Coworking it out

Photos: WeWork opens 4th Houston location in Hines downtown trophy tower and plans expansion in the Galleria

WeWork opened the doors to its fourth Houston location. Courtesy of WeWork

WeWork has officially doubled down on its downtown presence in Houston. The coworking company has officially opened the doors of its space within Hines' trophy tower.

The coworking space makes up 50,000 square feet on two floors of 609 Main St. The 48-story building, which is owned and developed by Houston-based Hines, premiered on the downtown Houston skyline in 2017.

"The new WeWork space at 609 Main Street is a great complement to our state-of-the-art office building in downtown Houston," says Philip Croker, senior managing director at Hines, in a news release. "It's been a pleasure to work with this team and we are eager to see their space filled with Houston's cutting-edge businesses. We know WeWork in Houston is strong and look forward to our partnership growing in the years to come."

Meanwhile in the Galleria area, WeWork is opening two additional floors of its space in Galleria Tower I this month. More details on the expansion are still to come.

The new 609 Main location, which was originally announced this summer, joins the Galleria location and a Woodlands location in Hughes Landing, which also just announced its new location recently, as well as another downtown location in the Jones Building — just across the street at 708 Main St.

The new location is modern and high-end, per the release, which juxtaposes its historic sister location in downtown. The 609 Main location has a more executive feel than the homey environment of the Jones Building. For that, the new location charges a bit of a premium. Private offices at 609 Main begin at $780 a month, compared to the rates of $550 at the Jones Building and $580 at Galleria Tower I. Unassigned desk memberships are around $300 monthly for the two older locations, compared to closer to $400 for 609 Main.

"WeWork is eager to continue its expansion in the Houston area with the opening of our fourth location in Houston and second downtown," says Nathan Lenahan, general manager for Texas at WeWork, in the release. "The space at 609 Main Street is a perfect location for those businesses and entrepreneurs downtown looking to expand and have a flexible, creative office environment that promotes community."

Last month, the New York Times announced job cuts companywide for WeWork, however there has not been any regional reports for the coworking company or any information on how the cuts will affect Houston locations.

Executive feel

wework 609 main

Courtesy of WeWork

Compared to WeWork's other Houston locations, the 609 Main space has more of an executive feel — and monthly membership reflects that. Rates are a full $200 more a month for a private office compared to WeWork's other downtown location.

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Dr. Peter Hotez and Dr. Maria Elena Bottazzi have been recognized by Fast Company for their leadership in developing low-cost COVID vaccine. Photo courtesy of Texas Children's

This week, Fast Company announced its 14th annual list of Most Creative People in Business — and two notable Houstonians made the cut.

Dr. Peter Hotez and his fellow dean of the National School of Tropical Medicine at Baylor College of Medicine, Dr. Maria Elena Bottazzi, were named among the list for “open sourcing a COVID-19 Vaccine for the rest of the world.” The list, which recognizes individuals making a cultural impact via bold achievements in their field, is made up of influential leaders in business.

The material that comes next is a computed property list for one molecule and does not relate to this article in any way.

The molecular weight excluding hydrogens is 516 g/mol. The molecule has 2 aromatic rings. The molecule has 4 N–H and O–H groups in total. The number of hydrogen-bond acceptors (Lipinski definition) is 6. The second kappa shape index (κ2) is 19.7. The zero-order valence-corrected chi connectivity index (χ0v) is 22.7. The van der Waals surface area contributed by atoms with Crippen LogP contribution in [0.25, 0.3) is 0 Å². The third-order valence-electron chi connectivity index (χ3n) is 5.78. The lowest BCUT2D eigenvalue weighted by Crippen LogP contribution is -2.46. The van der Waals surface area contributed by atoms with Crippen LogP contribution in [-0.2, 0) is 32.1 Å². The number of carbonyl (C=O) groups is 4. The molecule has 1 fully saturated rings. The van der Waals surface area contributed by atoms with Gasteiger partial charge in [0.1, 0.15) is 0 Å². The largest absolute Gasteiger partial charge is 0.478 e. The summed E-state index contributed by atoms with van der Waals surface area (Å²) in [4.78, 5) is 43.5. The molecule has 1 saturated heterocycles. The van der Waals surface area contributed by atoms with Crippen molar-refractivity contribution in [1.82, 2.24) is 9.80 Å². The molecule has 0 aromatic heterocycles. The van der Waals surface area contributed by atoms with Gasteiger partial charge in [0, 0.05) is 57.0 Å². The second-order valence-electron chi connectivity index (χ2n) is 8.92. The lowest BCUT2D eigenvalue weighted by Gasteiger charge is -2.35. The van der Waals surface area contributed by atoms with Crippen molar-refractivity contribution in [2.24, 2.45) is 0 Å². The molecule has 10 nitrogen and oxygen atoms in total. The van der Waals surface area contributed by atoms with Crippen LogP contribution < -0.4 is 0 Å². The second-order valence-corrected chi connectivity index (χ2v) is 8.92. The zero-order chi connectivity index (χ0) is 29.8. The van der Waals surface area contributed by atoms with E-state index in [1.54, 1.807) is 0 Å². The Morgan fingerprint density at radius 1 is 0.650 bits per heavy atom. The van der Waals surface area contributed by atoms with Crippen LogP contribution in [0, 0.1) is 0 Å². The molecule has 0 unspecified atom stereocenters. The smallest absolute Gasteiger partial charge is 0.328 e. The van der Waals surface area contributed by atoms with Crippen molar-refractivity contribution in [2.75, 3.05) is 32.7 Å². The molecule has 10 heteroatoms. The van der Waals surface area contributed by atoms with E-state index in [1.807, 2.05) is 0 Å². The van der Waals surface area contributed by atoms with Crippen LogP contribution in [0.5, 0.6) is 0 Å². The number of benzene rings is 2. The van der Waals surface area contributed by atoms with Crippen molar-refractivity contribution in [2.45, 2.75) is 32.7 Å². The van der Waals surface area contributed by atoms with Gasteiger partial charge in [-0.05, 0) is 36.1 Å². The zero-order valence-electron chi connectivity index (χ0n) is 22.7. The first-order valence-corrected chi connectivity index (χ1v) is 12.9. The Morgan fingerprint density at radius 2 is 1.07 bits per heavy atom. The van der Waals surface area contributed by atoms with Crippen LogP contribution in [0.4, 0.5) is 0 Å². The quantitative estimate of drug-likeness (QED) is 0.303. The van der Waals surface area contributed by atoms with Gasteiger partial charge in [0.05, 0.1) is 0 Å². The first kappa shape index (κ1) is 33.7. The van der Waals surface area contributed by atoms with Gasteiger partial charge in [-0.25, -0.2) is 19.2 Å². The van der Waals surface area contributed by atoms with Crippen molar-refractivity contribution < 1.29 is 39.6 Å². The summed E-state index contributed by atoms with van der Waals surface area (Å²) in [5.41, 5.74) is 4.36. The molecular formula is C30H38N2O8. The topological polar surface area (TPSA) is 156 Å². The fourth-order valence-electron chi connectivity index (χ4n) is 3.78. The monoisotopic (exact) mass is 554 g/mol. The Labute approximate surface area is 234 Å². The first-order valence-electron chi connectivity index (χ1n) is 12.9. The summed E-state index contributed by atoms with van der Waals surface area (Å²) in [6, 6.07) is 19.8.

Hotez and Bottazzi are also co-directors for the Texas Children's Hospital's Center for Vaccine Development -one of the most cutting-edge vaccine development centers in the world. For the past two decades it has acquired an international reputation as a non-profit Product Development Partnership (PDP), advancing vaccines for poverty-related neglected tropical diseases (NTDs) and emerging infectious diseases of pandemic importance. One of their most notable achievements is the development of a vaccine technology leading to CORBEVAX, a traditional, recombinant protein-based COVID-19 vaccine.

"It's an honor to be recognized not only for our team's scientific efforts to develop and test low cost-effective vaccines for global health, but also for innovation in sustainable financing that goes beyond the traditional pharma business model," says Hotez in a statement.

The technology was created and engineered by Texas Children's Center for Vaccine Development specifically to combat the worldwide problem of vaccine access and availability. Biological E Limited (BE) developed, produced and tested CORBEVAX in India where over 60 million children have been vaccinated so far.

Earlier this year, the doctors were nominated for the 2022 Nobel Peace Prize for their research and vaccine development of the vaccine. Its low cost, ease of production and distribution, safety, and acceptance make it well suited for addressing global vaccine inequity.

"We appreciate the recognition of our efforts to begin the long road to 'decolonize' the vaccine development ecosystem and make it more equitable. We hope that CORBEVAX becomes one of a pipeline of new vaccines developed against many neglected and emerging infections that adversely affect global public health," says Bottazzi in the news release from Texas Children's.

Fast Company editors and writers research candidates for the list throughout the year, scouting every business sector, including technology, medicine, engineering, marketing, entertainment, design, and social good. You can see the complete list here

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